Until.

The other day, Jim and I were loading the car before driving off to Pembrokeshire. As we carried out far-too-much-stuff-for-a-three-night-break, we noticed a group of people on the far bank of the canal looking down into the river beyond.

Jim shouted, “What is it?” (half expecting them to shout back, “A body.”).

“An otter,” someone replied and after Jim and I had exchanged a wide-eyed grin, we left our luggage on the driveway, our house and car doors wide open and, grabbing my camera, jumped on our bikes, cycled seventy yards to the end of our road, crossed the footbridge and pedalled furiously back to the bench overlooking the river.

I stepped up onto the wall of the weir between canal and river and looked down into a mass of quaking watercress. Quaking because something was heaving it from beneath.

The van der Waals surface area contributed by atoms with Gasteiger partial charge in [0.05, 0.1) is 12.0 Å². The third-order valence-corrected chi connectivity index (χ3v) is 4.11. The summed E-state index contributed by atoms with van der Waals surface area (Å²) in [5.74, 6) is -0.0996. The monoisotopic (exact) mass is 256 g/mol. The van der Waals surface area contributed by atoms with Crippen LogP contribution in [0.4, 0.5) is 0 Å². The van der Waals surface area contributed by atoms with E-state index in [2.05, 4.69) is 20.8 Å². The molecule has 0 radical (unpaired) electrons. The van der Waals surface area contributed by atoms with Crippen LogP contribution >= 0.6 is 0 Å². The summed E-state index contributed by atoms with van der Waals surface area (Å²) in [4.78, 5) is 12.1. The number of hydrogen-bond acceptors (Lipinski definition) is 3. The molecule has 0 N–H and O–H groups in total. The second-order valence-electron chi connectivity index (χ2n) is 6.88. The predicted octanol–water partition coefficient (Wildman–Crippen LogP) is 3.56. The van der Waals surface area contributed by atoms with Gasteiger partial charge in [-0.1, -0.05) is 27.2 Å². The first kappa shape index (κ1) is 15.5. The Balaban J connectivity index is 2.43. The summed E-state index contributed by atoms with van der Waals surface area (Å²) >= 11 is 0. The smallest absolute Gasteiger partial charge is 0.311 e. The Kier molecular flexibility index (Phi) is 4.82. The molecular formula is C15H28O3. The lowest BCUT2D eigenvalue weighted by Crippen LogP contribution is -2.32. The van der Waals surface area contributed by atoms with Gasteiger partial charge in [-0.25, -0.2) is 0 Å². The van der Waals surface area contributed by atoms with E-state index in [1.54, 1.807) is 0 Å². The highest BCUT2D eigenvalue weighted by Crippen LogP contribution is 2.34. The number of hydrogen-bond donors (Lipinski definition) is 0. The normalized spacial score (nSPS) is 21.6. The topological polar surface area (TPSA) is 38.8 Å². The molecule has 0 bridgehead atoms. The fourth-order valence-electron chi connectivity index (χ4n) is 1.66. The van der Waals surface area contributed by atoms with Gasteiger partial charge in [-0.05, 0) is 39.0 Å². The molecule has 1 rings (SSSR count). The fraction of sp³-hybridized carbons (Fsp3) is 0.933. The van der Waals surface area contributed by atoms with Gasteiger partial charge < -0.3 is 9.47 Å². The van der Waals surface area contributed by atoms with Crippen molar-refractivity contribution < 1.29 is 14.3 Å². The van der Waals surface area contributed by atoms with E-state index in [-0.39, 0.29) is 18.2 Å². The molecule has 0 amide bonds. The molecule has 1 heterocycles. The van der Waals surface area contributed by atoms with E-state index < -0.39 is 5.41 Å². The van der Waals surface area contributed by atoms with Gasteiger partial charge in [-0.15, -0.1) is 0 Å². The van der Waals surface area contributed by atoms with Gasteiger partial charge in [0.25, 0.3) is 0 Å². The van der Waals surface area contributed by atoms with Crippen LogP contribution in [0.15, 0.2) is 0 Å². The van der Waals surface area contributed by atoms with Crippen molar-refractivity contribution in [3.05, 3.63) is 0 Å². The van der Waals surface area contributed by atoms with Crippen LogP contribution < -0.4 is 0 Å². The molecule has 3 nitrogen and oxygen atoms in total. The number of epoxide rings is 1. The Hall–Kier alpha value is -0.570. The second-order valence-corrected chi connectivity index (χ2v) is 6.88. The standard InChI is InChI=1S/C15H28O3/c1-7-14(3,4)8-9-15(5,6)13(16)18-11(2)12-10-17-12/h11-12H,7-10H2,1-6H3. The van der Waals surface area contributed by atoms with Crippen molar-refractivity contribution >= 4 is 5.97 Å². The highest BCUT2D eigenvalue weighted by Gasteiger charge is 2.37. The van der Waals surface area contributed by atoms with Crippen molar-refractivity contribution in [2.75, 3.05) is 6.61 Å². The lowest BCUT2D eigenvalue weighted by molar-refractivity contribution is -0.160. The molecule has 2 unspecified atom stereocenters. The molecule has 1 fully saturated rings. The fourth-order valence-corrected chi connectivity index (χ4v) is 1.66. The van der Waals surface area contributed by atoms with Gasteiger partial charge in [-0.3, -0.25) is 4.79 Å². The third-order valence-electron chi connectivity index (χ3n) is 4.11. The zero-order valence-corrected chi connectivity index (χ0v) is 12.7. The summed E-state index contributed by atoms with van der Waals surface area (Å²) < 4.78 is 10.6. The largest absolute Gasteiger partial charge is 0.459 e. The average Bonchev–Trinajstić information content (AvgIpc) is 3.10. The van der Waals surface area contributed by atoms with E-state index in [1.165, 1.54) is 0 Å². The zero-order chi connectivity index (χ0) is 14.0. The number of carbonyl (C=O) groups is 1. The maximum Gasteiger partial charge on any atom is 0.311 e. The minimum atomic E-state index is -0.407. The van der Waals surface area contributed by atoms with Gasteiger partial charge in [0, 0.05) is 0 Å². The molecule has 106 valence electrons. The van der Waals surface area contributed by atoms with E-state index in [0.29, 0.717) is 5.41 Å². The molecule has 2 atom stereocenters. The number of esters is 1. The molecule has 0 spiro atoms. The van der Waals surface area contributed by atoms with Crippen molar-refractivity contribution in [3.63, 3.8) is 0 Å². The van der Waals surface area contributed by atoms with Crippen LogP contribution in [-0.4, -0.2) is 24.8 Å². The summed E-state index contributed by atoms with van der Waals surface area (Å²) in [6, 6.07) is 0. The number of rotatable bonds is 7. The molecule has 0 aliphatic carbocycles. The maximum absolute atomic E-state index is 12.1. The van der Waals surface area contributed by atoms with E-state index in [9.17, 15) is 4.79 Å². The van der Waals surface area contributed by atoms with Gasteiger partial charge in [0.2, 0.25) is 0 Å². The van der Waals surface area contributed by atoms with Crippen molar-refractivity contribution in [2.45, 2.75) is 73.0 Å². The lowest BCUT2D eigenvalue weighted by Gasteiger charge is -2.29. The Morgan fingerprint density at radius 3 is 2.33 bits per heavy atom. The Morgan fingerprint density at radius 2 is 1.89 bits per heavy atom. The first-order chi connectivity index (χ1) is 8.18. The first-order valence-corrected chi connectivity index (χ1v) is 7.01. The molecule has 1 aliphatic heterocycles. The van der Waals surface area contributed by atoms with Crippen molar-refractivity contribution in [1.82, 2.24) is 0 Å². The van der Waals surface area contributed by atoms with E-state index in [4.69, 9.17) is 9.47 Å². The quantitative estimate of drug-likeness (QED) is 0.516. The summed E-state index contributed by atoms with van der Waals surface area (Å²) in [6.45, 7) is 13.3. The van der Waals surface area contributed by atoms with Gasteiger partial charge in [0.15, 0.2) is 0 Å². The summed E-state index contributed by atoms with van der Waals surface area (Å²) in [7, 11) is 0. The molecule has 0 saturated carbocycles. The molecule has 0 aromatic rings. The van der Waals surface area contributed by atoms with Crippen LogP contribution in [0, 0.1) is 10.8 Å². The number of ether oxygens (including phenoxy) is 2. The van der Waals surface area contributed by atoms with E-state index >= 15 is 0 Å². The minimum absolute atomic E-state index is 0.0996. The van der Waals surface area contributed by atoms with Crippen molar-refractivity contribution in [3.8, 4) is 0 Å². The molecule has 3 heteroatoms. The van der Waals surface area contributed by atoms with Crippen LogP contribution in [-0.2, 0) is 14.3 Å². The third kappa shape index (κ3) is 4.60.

Otter Stroud (1)

I was twitching with excitement but still unbelieving … until up popped a dark blunt head. There he was: a wild, beautiful otter. Upon my word. He quickly disappeared but then re-emerged momentarily beyond the cress before curling back underwater. Was that it? Had he gone?

Otter Stroud (8)

Nope – he snapped up again, twisting manically and proving to be, in low light, a devilish camera subject.

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I continued clicking hoping for at least one decent shot before he was gone.

Otter Stroud (2)

But, he was in no hurry and appeared remarkably unconcerned by his adoring audience standing just a few feet away.

Otter Stroud (4)

He’d found a wealth of food and took his time enjoying it; whatever it might have been: snails perhaps or freshwater mussels.